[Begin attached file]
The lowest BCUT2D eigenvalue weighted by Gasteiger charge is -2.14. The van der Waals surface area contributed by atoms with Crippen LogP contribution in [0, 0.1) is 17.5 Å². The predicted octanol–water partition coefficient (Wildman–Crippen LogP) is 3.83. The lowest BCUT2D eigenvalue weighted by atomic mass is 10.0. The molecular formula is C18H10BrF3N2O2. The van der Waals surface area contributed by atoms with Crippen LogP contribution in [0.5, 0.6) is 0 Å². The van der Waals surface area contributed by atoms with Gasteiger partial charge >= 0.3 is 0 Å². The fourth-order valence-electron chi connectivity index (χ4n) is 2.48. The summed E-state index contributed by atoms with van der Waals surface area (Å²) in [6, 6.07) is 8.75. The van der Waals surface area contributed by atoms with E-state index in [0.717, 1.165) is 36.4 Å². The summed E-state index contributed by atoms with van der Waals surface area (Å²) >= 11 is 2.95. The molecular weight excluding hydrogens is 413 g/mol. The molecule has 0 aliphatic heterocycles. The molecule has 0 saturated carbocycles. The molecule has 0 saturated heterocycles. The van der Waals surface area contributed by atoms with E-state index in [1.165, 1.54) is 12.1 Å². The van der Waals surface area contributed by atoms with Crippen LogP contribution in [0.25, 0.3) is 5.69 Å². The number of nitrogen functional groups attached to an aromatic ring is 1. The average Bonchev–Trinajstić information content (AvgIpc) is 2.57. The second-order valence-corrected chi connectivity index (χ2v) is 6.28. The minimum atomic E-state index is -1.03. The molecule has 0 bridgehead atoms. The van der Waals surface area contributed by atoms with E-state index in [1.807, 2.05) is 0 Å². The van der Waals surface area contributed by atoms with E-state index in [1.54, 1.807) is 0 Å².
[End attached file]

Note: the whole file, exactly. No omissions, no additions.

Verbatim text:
The lowest BCUT2D eigenvalue weighted by Gasteiger charge is -2.14. The van der Waals surface area contributed by atoms with Crippen LogP contribution in [0, 0.1) is 17.5 Å². The predicted octanol–water partition coefficient (Wildman–Crippen LogP) is 3.83. The lowest BCUT2D eigenvalue weighted by atomic mass is 10.0. The molecular formula is C18H10BrF3N2O2. The van der Waals surface area contributed by atoms with Crippen LogP contribution in [0.5, 0.6) is 0 Å². The van der Waals surface area contributed by atoms with Gasteiger partial charge >= 0.3 is 0 Å². The fourth-order valence-electron chi connectivity index (χ4n) is 2.48. The summed E-state index contributed by atoms with van der Waals surface area (Å²) in [6, 6.07) is 8.75. The van der Waals surface area contributed by atoms with E-state index in [0.717, 1.165) is 36.4 Å². The summed E-state index contributed by atoms with van der Waals surface area (Å²) >= 11 is 2.95. The molecular weight excluding hydrogens is 413 g/mol. The molecule has 0 aliphatic heterocycles. The molecule has 0 saturated carbocycles. The molecule has 0 saturated heterocycles. The van der Waals surface area contributed by atoms with E-state index in [1.165, 1.54) is 12.1 Å². The van der Waals surface area contributed by atoms with Crippen LogP contribution in [0.25, 0.3) is 5.69 Å². The number of nitrogen functional groups attached to an aromatic ring is 1. The average Bonchev–Trinajstić information content (AvgIpc) is 2.57. The second-order valence-corrected chi connectivity index (χ2v) is 6.28. The minimum atomic E-state index is -1.03. The molecule has 0 bridgehead atoms. The van der Waals surface area contributed by atoms with E-state index in [1.807, 2.05) is 0 Å². The van der Waals surface area contributed by atoms with E-state index in [1.54, 1.807) is 0 Å².